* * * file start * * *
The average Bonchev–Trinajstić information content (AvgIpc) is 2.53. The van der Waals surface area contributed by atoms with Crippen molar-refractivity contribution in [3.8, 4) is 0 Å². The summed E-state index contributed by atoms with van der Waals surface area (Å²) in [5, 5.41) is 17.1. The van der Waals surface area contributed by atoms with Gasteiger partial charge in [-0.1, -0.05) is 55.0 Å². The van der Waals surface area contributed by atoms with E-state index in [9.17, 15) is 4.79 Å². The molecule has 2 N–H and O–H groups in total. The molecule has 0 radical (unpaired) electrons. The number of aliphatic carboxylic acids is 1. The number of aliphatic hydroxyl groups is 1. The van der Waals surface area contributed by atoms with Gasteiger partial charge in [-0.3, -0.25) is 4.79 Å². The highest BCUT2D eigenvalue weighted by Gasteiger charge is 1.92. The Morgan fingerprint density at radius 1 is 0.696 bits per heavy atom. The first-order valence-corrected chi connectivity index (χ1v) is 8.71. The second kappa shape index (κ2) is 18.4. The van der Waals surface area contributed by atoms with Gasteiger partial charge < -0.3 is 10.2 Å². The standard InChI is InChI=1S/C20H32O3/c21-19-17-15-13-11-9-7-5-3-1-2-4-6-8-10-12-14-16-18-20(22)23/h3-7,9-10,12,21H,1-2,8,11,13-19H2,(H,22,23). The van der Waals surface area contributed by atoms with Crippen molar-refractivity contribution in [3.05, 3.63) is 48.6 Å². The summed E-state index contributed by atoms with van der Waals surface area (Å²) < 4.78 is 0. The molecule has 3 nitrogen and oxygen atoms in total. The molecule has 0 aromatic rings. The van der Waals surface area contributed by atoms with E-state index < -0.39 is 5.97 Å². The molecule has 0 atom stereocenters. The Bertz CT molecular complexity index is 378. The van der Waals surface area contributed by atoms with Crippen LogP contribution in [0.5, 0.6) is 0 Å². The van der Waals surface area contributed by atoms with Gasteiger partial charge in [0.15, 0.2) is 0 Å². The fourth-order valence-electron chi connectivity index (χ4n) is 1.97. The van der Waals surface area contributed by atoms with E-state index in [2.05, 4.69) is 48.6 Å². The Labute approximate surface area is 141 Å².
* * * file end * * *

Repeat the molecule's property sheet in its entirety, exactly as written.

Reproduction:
The average Bonchev–Trinajstić information content (AvgIpc) is 2.53. The van der Waals surface area contributed by atoms with Crippen molar-refractivity contribution in [3.8, 4) is 0 Å². The summed E-state index contributed by atoms with van der Waals surface area (Å²) in [5, 5.41) is 17.1. The van der Waals surface area contributed by atoms with Gasteiger partial charge in [-0.1, -0.05) is 55.0 Å². The van der Waals surface area contributed by atoms with E-state index in [9.17, 15) is 4.79 Å². The molecule has 2 N–H and O–H groups in total. The molecule has 0 radical (unpaired) electrons. The number of aliphatic carboxylic acids is 1. The number of aliphatic hydroxyl groups is 1. The van der Waals surface area contributed by atoms with Gasteiger partial charge in [-0.3, -0.25) is 4.79 Å². The highest BCUT2D eigenvalue weighted by Gasteiger charge is 1.92. The Morgan fingerprint density at radius 1 is 0.696 bits per heavy atom. The first-order valence-corrected chi connectivity index (χ1v) is 8.71. The second kappa shape index (κ2) is 18.4. The van der Waals surface area contributed by atoms with Gasteiger partial charge < -0.3 is 10.2 Å². The standard InChI is InChI=1S/C20H32O3/c21-19-17-15-13-11-9-7-5-3-1-2-4-6-8-10-12-14-16-18-20(22)23/h3-7,9-10,12,21H,1-2,8,11,13-19H2,(H,22,23). The van der Waals surface area contributed by atoms with Crippen molar-refractivity contribution in [3.05, 3.63) is 48.6 Å². The summed E-state index contributed by atoms with van der Waals surface area (Å²) < 4.78 is 0. The molecule has 3 nitrogen and oxygen atoms in total. The molecule has 0 aromatic rings. The van der Waals surface area contributed by atoms with E-state index < -0.39 is 5.97 Å². The molecule has 0 atom stereocenters. The Bertz CT molecular complexity index is 378. The van der Waals surface area contributed by atoms with Crippen LogP contribution in [0.5, 0.6) is 0 Å². The van der Waals surface area contributed by atoms with Gasteiger partial charge in [0.15, 0.2) is 0 Å². The fourth-order valence-electron chi connectivity index (χ4n) is 1.97. The van der Waals surface area contributed by atoms with E-state index in [2.05, 4.69) is 48.6 Å². The Labute approximate surface area is 141 Å².